NCC has had the unique opportunity over the past five years to be the primary consultant for two major archaeological undertakings happening at Fort Snelling.
Fort Snelling was initially an early 19th century frontier military post built at the confluence of the Minnesota and Mississippi Rivers, known to the Dakota as Bdote. Begun in 1820, the fort secured the fur trade for American companies, strove to prevent conflict between Ojibwe and Dakota Indians, and likewise initially kept European settlement out of Native American lands in the newly acquired Louisiana Territory. During its 125 years of active service, the Fort underwent a number of physical changes emblematical of the army’s growth and change through the Civil War, Spanish American War, and World Wars. First constructed only at the very bluff tip over the confluence, the Fort spread both south and west encompassing more and more prairie. Fort Snelling is arguably the most well-known historic and archaeological site in Minnesota.
Fort Snelling itself is divided into an upper and lower post. The lower post, or Historic Fort Snelling is maintained and operated by the Minnesota Historical Society. The Society has been in the process of a revitalization effort for the past several years including the removal of its existing visitor center, built in the 1980s, the renovation of an extant 1905 building into a new visitor center, and changes to the historic park’s landscape and visitor orientation.
Beginning in 2018, NCC was hired by the Minnesota Historical Society to complete identification and evaluation efforts ahead of revitalization construction efforts. This fieldwork was coordinated with other cultural experts, including Archaeo-Physics, who completed multiple geophysical investigations throughout the next two years. NCC’s identification efforts stretched from the historic fort itself all the way beyond existing parking along the bluff. Ultimately, 110 shovel tests and 32 excavation units were completed over two seasons of excavation. During this work, 1000s of historic artifacts from the fort’s past were recovered an analyzed. In addition to these materials, multiple foundations and features from previous buildings, some of which had never been identified, were also documented. Collectively, these efforts helped inform and shape how construction efforts have moved forward.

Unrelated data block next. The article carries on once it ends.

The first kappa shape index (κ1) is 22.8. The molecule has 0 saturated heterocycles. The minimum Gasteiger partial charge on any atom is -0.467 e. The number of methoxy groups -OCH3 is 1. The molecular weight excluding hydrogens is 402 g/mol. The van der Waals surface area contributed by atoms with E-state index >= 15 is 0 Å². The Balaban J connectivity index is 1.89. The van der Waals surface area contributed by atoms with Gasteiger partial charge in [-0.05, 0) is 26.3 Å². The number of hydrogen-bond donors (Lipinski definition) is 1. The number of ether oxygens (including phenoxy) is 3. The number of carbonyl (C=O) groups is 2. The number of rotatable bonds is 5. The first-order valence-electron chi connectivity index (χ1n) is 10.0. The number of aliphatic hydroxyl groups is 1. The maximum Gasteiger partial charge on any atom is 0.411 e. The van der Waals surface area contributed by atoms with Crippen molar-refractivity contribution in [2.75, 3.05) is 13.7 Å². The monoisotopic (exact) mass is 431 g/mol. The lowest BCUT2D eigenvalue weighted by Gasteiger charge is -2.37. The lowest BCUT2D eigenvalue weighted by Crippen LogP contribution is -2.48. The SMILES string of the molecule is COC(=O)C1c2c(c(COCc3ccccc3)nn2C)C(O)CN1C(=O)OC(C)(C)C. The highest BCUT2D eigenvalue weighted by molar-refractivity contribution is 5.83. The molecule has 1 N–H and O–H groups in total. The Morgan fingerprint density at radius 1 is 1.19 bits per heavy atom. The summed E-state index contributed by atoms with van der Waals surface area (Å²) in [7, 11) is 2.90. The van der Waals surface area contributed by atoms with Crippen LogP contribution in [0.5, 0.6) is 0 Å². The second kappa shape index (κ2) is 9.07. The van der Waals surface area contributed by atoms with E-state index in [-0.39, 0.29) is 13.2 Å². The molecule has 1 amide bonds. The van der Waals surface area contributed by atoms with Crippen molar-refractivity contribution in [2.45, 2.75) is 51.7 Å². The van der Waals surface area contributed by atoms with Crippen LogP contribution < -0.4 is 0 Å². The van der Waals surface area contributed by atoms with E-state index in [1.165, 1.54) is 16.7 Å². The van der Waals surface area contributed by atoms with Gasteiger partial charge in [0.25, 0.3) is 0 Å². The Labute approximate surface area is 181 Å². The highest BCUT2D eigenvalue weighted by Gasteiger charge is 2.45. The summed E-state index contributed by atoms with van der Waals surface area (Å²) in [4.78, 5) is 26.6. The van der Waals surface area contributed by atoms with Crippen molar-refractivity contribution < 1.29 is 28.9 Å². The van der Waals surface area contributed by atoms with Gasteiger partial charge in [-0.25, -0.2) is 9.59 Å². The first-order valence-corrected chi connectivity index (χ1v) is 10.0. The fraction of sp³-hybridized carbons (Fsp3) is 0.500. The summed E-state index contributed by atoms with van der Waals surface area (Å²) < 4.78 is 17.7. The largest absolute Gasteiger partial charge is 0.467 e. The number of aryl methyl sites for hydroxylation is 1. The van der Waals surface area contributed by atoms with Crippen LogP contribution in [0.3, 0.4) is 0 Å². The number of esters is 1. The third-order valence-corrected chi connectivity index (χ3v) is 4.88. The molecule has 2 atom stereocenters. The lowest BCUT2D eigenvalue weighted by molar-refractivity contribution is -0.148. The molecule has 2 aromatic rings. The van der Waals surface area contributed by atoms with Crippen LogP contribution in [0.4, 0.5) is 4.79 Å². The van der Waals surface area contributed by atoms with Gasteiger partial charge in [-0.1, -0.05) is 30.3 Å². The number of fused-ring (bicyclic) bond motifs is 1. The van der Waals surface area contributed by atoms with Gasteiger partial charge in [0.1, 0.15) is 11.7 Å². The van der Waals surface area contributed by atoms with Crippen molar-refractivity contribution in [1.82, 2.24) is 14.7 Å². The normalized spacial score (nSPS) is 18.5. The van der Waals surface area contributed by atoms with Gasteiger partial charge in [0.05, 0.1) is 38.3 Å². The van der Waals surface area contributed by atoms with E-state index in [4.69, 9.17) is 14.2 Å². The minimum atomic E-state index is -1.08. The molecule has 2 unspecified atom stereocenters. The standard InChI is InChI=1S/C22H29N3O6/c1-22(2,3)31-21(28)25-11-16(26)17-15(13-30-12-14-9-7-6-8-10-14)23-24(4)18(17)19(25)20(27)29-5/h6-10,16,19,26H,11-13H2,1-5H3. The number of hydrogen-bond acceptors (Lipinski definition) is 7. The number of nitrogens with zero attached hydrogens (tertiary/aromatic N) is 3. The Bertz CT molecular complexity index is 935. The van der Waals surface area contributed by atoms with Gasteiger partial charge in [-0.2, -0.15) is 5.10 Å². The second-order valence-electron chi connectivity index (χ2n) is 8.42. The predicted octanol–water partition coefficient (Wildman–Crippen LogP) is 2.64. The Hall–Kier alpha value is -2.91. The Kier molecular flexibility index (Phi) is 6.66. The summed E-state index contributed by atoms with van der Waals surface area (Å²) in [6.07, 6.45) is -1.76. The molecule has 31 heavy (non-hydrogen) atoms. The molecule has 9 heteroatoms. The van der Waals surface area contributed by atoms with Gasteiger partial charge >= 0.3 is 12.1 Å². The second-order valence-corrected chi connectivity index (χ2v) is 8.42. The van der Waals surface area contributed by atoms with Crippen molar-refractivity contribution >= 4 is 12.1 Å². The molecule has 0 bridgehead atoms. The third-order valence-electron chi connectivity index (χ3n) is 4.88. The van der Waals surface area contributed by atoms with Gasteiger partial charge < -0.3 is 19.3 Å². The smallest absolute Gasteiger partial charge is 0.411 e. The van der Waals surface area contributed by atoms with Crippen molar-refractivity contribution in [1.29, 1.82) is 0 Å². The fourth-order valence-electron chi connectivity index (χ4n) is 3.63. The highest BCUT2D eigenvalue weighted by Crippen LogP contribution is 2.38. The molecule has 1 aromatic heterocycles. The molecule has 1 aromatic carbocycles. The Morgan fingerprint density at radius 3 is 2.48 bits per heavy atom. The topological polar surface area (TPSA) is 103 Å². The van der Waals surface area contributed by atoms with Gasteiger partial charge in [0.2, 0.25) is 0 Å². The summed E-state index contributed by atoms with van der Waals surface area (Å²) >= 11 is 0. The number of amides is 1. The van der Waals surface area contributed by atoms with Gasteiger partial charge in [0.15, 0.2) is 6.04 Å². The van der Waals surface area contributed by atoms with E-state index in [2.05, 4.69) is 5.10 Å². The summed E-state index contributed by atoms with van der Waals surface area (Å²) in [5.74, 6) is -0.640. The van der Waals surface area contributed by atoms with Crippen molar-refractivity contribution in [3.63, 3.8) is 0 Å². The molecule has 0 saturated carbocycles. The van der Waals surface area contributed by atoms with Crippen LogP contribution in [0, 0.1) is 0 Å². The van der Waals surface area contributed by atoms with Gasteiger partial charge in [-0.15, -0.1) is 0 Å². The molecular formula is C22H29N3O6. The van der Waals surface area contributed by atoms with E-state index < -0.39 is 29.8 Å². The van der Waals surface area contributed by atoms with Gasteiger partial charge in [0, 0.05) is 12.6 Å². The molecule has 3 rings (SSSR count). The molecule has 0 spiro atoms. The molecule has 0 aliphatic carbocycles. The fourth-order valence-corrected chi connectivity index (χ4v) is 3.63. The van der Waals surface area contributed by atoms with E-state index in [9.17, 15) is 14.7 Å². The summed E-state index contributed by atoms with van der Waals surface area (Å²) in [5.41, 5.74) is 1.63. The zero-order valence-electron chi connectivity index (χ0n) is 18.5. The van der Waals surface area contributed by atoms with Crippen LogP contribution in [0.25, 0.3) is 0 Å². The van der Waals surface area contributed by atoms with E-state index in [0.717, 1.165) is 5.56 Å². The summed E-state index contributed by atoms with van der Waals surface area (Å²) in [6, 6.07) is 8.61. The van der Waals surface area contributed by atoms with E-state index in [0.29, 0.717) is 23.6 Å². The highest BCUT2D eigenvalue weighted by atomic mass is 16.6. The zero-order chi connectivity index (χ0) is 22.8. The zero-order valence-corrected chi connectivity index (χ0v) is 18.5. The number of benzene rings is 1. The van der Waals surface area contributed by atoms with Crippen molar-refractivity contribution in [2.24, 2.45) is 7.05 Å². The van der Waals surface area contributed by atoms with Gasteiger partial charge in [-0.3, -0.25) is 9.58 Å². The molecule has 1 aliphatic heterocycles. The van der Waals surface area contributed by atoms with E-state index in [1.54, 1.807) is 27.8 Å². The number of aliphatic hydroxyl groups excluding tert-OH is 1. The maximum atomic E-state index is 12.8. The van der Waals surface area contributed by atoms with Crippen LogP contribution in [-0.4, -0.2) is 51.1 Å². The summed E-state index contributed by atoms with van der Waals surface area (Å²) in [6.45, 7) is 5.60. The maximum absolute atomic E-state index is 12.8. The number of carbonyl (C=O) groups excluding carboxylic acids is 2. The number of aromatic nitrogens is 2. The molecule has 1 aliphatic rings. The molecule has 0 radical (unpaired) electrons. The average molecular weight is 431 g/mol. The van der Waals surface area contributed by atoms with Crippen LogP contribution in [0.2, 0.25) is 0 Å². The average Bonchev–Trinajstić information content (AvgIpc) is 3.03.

Fort Snelling itself is divided into an upper and lower post. The upper post of Fort Snelling stretches all the way to the airport and is managed by the Minnesota Department of Natural Resources. Still standing structures in this area are primarily from the early 20th century and include officer homes, infantry barracks, and administration buildings including a post headquarters, gymnasium, hospital, morgue, jail, and band building.
Fort Snelling Leased Housing Associates I, LLLP is proposing to develop several buildings and sites on the upper post, utilizing federal and state historic rehabilitation tax credits, to make homes for low-income veterans. NCC was hired ahead of these efforts to assist stakeholders in better understanding the below ground, cultural resources present in the area. Archaeological efforts were completed through a combination of in-depth research, geophysical investigation, and archaeological excavation. Ultimately, over 200 shovel tests and a dozen formal units were completed.
Artifacts documented two primary occupation periods consisting of modern and historic soils overlaying an Archaic prehistoric site. The Archaic component was recommended as eligible to the National Register of Historic Places under Criterion D. Additionally, four historic features: a privy for 1879-1970s NCO Family Housing, the 1931-1965 Reserve Officers Quarters Building 177, the 1889-1932 Chapel, and the 1889-1930 Schoolhouse were recommended as contributing to Fort Snelling’s National Register existing status under Criterion D.
After completion of archaeological efforts, NCC was asked to design a comprehensive construction management strategy. As this project moved forward in the late spring of 2021, NCC was on the ground with numerous monitors completing mitigation efforts and making sure archaeological resources are not adversely impacted by renovation efforts. As of fall 2022 this project is still underway, making the Fort Snelling Upper Post Flats project the longest, continually working project NCC has ever attempted. Over the course of the past year and a half, NCC has documented dozens of previously unknown archaeological features including temporary buildings, garages, and privies. Our understanding of the archaeological components related to the Upper Post has never been more complete than it is today.